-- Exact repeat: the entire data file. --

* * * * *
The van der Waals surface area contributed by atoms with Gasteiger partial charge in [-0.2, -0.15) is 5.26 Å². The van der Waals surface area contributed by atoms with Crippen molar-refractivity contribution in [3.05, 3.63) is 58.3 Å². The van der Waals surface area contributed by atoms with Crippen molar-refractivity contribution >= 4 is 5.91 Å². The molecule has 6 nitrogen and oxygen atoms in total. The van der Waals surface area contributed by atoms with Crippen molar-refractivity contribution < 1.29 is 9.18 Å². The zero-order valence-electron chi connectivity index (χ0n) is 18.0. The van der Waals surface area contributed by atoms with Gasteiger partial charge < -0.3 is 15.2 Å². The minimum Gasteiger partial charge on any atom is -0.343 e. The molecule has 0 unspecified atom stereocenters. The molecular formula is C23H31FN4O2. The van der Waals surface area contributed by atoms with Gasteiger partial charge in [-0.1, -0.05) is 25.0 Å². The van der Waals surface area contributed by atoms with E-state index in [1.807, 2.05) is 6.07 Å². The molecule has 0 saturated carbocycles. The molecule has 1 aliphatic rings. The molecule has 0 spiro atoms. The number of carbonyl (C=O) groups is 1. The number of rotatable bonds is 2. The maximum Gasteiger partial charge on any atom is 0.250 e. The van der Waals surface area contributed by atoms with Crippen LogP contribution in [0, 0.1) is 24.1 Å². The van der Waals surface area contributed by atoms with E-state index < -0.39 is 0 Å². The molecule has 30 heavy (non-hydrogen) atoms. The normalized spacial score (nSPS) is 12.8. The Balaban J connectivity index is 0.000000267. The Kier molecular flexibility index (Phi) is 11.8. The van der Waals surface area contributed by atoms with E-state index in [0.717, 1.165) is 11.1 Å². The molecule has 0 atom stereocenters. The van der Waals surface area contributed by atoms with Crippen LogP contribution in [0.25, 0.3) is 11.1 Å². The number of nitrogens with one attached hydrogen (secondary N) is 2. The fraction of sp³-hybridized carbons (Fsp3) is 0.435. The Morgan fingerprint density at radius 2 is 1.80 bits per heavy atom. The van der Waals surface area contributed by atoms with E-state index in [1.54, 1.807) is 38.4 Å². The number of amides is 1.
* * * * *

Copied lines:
The van der Waals surface area contributed by atoms with Gasteiger partial charge in [-0.2, -0.15) is 5.26 Å². The van der Waals surface area contributed by atoms with Crippen molar-refractivity contribution in [3.05, 3.63) is 58.3 Å². The van der Waals surface area contributed by atoms with Crippen molar-refractivity contribution >= 4 is 5.91 Å². The molecule has 6 nitrogen and oxygen atoms in total. The van der Waals surface area contributed by atoms with Crippen molar-refractivity contribution < 1.29 is 9.18 Å². The zero-order valence-electron chi connectivity index (χ0n) is 18.0. The van der Waals surface area contributed by atoms with Gasteiger partial charge < -0.3 is 15.2 Å². The minimum Gasteiger partial charge on any atom is -0.343 e. The molecule has 0 unspecified atom stereocenters. The molecular formula is C23H31FN4O2. The van der Waals surface area contributed by atoms with Gasteiger partial charge in [-0.1, -0.05) is 25.0 Å². The van der Waals surface area contributed by atoms with E-state index in [1.807, 2.05) is 6.07 Å². The molecule has 0 saturated carbocycles. The molecule has 1 aliphatic rings. The molecule has 0 spiro atoms. The number of carbonyl (C=O) groups is 1. The number of rotatable bonds is 2. The maximum Gasteiger partial charge on any atom is 0.250 e. The van der Waals surface area contributed by atoms with Crippen LogP contribution in [0, 0.1) is 24.1 Å². The van der Waals surface area contributed by atoms with E-state index < -0.39 is 0 Å². The molecule has 30 heavy (non-hydrogen) atoms. The normalized spacial score (nSPS) is 12.8. The Balaban J connectivity index is 0.000000267. The Kier molecular flexibility index (Phi) is 11.8. The van der Waals surface area contributed by atoms with E-state index in [0.717, 1.165) is 11.1 Å². The molecule has 0 atom stereocenters. The van der Waals surface area contributed by atoms with Crippen LogP contribution in [0.25, 0.3) is 11.1 Å². The number of nitrogens with one attached hydrogen (secondary N) is 2. The fraction of sp³-hybridized carbons (Fsp3) is 0.435. The Morgan fingerprint density at radius 2 is 1.80 bits per heavy atom. The van der Waals surface area contributed by atoms with E-state index in [1.54, 1.807) is 38.4 Å². The number of amides is 1.